‘Café Brosse’ was written by the prolific British playwright, Jean McConnell, who wrote the successful and popular ‘Deckchairs’ that was presented by this company five or six years ago. McConnell wrote some of the ‘Dr Finlay’s Casebook’ TV scripts 50 years ago, and was still writing plays well into her eighties.
This comedy / farce will be Harbour Theatre’s final production at the Port Cineaste Building in Fremantle. Sadly this comfortable theatre is to be demolished, thus requiring the Harbour team to move yet again, to new temporary premises for the remainder of 2014.
The two-hour performances of ‘Café Brosse’ run until the 5th April. Curtain up at 8.00 pm. Matinees on Sunday 23rd and 30th March at 2.00 pm.
The set is one of Harbour’s best, a patio area with vines growing in the trellis work, and a superb clay tile (painted) floor (Brian Mahoney, Tanya Rumithya, Julie Mackay, Tina Barker). The café itself was beautifully furnished in a French style. The stonework walls and the fleur de lis bar, all in rustic finish (Melissa Bassett, Beth Law). Most impressive.
Middle-aged, with spare tyre, George (Alan Morris) and his beautiful wife, Seraphine (Kirstie Francis) are opening their café for the day; the Café Brosse, in a small insignificant French village. The monotony of the place is getting through to Seraphine and she feels unappreciated. Into the café comes a smartly dressed businessman, Aramis (Marcus McGavock), George’s only real friend and they happily spend hours talking about their stamp collections.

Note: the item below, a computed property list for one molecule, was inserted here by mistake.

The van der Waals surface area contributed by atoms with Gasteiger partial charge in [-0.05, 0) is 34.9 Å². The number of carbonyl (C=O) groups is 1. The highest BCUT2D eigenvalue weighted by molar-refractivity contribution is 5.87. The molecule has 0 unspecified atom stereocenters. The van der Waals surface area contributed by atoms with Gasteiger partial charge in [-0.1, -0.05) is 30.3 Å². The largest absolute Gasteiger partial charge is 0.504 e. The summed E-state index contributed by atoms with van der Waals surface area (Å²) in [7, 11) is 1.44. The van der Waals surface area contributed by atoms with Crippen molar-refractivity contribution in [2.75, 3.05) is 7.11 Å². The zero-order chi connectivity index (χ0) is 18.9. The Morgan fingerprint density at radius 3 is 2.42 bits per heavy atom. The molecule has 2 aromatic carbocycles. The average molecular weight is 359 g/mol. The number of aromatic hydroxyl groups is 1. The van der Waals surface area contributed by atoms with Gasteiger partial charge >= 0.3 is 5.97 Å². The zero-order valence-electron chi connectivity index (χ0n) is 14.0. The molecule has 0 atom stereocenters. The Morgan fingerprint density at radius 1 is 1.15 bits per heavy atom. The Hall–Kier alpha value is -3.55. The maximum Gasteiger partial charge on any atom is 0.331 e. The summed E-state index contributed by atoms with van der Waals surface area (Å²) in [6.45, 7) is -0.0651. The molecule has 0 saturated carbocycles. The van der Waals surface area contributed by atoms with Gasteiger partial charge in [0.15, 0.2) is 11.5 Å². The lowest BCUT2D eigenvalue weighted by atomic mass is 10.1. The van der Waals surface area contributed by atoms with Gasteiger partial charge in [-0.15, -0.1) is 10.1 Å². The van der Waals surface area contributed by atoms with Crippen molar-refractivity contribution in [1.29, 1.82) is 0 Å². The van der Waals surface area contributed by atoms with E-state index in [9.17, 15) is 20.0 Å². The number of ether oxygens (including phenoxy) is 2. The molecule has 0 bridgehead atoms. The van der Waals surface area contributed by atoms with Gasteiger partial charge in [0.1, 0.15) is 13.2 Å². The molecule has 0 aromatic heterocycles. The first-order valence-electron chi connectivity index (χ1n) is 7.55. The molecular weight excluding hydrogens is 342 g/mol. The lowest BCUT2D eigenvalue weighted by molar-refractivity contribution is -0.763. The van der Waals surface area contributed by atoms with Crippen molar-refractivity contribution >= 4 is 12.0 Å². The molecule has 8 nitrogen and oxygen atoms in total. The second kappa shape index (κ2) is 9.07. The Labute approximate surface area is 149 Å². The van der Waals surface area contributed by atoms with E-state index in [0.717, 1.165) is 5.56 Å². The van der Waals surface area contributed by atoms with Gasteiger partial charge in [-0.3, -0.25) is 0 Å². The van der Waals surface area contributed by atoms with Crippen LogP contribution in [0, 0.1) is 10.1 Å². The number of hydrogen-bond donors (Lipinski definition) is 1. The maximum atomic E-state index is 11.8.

Aramis is amazed to learn of George’s secret life and his young nymphet, Yvette (Fleur Wylie). Just as Aramis is coming up with some suggestions on how to revive the love in George and Seraphine’s life, a cyclist and keep fit fiend, Raymond (Peter Scarrott), offers some unusual advice.
Two young tourists (Verity Wells and Scott Wilson) arrive at the café clutching brushes, the main product of the village. Their car has broken down, but no one can understand a word they say.
Will true love come to George and his two ladies? Or will the arrival of his old Aunt Marie (Ann Speicher) ruin the whole affair?
Under the assistance of French dialect coach Pascale Benkiraine the cast were most impressive. The young couple utter gibberish – an unknown foreign language – but very convincingly. Award winning director, Nicola Bond, has chosen a wonderful cast who have given their all to this play. They have extracted every funny situation and given the best possible delivery. There is a running (tedious) joke about the student travellers and brushes, hence the name of the café being Brosse (French for brush).
When it takes almost half an hour to get a decent smile, when you think that you see little story threads being developed and nothing happens. When situations are staring the writer in the face and yet another opportunity is missed, one can only feel so sorry for the skilled team who have been badly let down by the bland script.
Let us hope it won’t be too long before we see the Harbour Theatre group in a permanent home – the regular shuffling around is soul destroying for all concerned. Harbour Theatre has been Fremantle’s only community theatre for over 50 years, they deserve a quality home.